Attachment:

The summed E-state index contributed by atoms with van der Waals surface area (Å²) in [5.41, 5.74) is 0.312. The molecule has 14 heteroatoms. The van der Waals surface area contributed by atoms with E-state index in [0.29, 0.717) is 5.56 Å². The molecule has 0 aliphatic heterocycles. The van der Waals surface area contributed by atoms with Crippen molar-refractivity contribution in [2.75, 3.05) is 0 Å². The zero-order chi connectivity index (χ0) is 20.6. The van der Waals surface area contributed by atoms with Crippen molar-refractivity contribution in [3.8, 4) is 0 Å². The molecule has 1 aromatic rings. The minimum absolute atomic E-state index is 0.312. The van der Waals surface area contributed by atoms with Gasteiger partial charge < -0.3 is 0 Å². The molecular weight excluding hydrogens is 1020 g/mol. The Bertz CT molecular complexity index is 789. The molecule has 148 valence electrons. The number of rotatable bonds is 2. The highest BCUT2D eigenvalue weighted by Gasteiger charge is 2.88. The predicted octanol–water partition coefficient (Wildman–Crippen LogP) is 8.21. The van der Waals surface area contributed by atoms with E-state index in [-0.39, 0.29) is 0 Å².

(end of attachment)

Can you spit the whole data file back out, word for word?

The summed E-state index contributed by atoms with van der Waals surface area (Å²) in [5.41, 5.74) is 0.312. The molecule has 14 heteroatoms. The van der Waals surface area contributed by atoms with E-state index in [0.29, 0.717) is 5.56 Å². The molecule has 0 aliphatic heterocycles. The van der Waals surface area contributed by atoms with Crippen molar-refractivity contribution in [2.75, 3.05) is 0 Å². The zero-order chi connectivity index (χ0) is 20.6. The van der Waals surface area contributed by atoms with Crippen molar-refractivity contribution in [3.8, 4) is 0 Å². The molecule has 1 aromatic rings. The minimum absolute atomic E-state index is 0.312. The van der Waals surface area contributed by atoms with Gasteiger partial charge < -0.3 is 0 Å². The molecular weight excluding hydrogens is 1020 g/mol. The Bertz CT molecular complexity index is 789. The molecule has 148 valence electrons. The number of rotatable bonds is 2. The highest BCUT2D eigenvalue weighted by Gasteiger charge is 2.88. The predicted octanol–water partition coefficient (Wildman–Crippen LogP) is 8.21. The van der Waals surface area contributed by atoms with E-state index in [-0.39, 0.29) is 0 Å².